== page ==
Charles Rosen [1878-1950] American : Quarry sunset, ca.1916.

$2,400

Charles Rosen [1878-1950]
America
Quarry sunset, ca.1916.
Oil on board
14-1/2 x 17 inches
Signed at lower right : ‘CHARLES ROSEN’.

Charles Rosen [1878-1950]
America
Quarry sunset, ca.1916.
Oil on board
14-1/2 x 17 inches
Signed at lower right : ‘CHARLES ROSEN’.

 

Charles Rosen [1878-1950] biography:

An Impressionist and modernist experimenting with Cubism, Charles Rosen applied this style and other European innovations to typical American subjects. He did numerous snow scenes and was especially drawn to industrial and marine scenes including factories, barges, and mills along the Hudson and Delaware rivers. He is best remembered as a second-generation member of the New Hope Impressionist School and a long-time resident of the Woodstock Art Colony.

He was born in Reagantown, Pennsylvania and at age sixteen ran a photography studio in West Newtown, Pennsylvania. In 1898, he began an illustration career in New York City and studied with Francis Coates Jones at the National Academy of Design. He also studied at the New York School of Art with William Merritt Chase and with Frank Vincent DuMond, whom he later followed to Old Lyme Connecticut, a colony of impressionist painters. It was there that he developed an interest in landscape painting.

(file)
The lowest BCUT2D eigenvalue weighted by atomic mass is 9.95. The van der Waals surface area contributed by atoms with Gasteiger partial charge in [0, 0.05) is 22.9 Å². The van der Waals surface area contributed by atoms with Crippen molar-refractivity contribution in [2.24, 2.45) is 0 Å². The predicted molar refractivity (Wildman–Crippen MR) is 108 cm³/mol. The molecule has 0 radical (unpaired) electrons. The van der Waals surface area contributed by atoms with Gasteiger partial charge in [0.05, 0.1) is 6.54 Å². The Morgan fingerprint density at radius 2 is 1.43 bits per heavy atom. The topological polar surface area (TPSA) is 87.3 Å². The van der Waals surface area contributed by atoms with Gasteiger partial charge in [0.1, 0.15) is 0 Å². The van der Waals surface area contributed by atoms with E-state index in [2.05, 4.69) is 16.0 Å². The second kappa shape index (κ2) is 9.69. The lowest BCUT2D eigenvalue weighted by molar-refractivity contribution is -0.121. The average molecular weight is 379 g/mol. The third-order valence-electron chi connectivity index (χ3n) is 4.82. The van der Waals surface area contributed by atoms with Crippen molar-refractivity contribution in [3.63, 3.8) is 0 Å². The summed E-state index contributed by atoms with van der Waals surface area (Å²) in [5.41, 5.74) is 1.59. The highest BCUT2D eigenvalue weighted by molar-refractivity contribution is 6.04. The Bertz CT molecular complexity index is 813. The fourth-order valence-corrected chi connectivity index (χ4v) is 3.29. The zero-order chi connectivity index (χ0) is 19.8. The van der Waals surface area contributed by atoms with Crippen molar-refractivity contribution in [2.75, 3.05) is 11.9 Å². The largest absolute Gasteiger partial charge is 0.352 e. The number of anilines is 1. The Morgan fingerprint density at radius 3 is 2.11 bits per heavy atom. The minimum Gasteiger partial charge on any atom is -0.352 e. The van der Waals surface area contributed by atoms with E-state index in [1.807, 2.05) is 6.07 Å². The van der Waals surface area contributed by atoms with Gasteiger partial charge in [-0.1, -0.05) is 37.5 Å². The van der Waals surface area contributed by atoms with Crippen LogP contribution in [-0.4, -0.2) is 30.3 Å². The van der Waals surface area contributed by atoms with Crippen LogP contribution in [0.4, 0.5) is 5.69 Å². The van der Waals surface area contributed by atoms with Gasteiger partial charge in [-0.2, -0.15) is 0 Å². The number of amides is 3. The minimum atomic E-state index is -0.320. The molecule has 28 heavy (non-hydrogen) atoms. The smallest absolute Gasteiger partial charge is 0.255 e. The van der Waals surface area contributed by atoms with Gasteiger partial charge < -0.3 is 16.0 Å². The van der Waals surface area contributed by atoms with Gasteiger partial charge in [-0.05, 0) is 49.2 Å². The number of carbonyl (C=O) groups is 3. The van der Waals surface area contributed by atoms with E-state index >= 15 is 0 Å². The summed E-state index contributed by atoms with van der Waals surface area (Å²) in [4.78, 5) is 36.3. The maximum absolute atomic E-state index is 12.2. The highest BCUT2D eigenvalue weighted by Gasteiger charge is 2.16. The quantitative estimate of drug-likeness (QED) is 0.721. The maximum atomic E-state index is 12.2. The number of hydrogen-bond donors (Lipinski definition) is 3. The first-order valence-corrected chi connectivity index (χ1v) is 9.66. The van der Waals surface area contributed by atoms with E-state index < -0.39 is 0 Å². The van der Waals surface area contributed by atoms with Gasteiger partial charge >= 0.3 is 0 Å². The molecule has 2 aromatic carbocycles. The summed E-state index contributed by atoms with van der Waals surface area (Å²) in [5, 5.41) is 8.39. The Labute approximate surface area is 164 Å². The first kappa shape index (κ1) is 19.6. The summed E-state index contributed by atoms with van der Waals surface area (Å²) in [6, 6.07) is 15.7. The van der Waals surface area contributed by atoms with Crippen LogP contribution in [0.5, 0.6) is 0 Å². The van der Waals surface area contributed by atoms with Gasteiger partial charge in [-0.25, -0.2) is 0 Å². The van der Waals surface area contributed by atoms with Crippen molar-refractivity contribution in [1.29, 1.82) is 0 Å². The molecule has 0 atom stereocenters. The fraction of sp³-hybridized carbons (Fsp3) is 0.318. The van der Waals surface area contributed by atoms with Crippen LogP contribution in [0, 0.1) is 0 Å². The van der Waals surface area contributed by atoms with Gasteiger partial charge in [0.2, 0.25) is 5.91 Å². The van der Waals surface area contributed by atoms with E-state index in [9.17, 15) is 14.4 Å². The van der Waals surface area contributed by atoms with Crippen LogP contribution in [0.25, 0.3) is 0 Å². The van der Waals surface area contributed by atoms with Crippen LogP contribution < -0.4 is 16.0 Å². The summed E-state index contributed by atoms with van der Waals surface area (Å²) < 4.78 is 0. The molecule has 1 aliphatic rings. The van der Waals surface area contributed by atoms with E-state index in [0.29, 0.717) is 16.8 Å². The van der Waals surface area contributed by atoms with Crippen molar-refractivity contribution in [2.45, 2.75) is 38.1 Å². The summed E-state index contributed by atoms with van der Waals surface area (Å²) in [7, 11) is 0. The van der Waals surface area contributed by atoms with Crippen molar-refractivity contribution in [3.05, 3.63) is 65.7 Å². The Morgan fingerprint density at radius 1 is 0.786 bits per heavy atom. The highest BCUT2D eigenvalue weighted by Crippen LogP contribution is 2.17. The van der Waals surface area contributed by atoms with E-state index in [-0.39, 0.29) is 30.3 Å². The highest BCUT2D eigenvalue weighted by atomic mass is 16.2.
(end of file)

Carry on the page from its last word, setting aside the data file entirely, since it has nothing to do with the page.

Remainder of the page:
In 1903, he married Mildred Holden, and they moved to New Hope, Pennsylvania in Bucks County about forty miles north of Philadelphia, and in 1916, he began exhibiting with fellow artists there, called “The New Hope Group,” including Daniel Garber and Edward Redfield. In 1918, he went to the Woodstock Art Colony at age forty to teach landscape painting in summer school in the Art Students League program, and by 1920 he had settled in Woodstock. In 1922, he and Henry Lee McFee and Andrew Dasburg founded their own school of art, the Woodstock School of Painting.

He lived primarily in Woodstock until his death in Kingston, New York in 1950 with the exception of several years in Texas. In 1940, Charles Rosen worked in San Antonio, Texas as director of the Witte Memorial Museum School of Art to replace Henry McFee, who had resigned. He remained until the school closed in 1942, but then became director for of the Koogler McNay Art Institute in San Antonio.

He was an elected member of the National Academy of Design and The National Arts Club, and his work is in many collections including the Philadelphia Museum of Art, the Butler Institute in Youngstown, Ohio, and the City Art Museum in St. Louis. His painting, Winter Sunlight, won the Altman Gold Medal and the Inness Gold Medal at the National Academy of Design in 1917.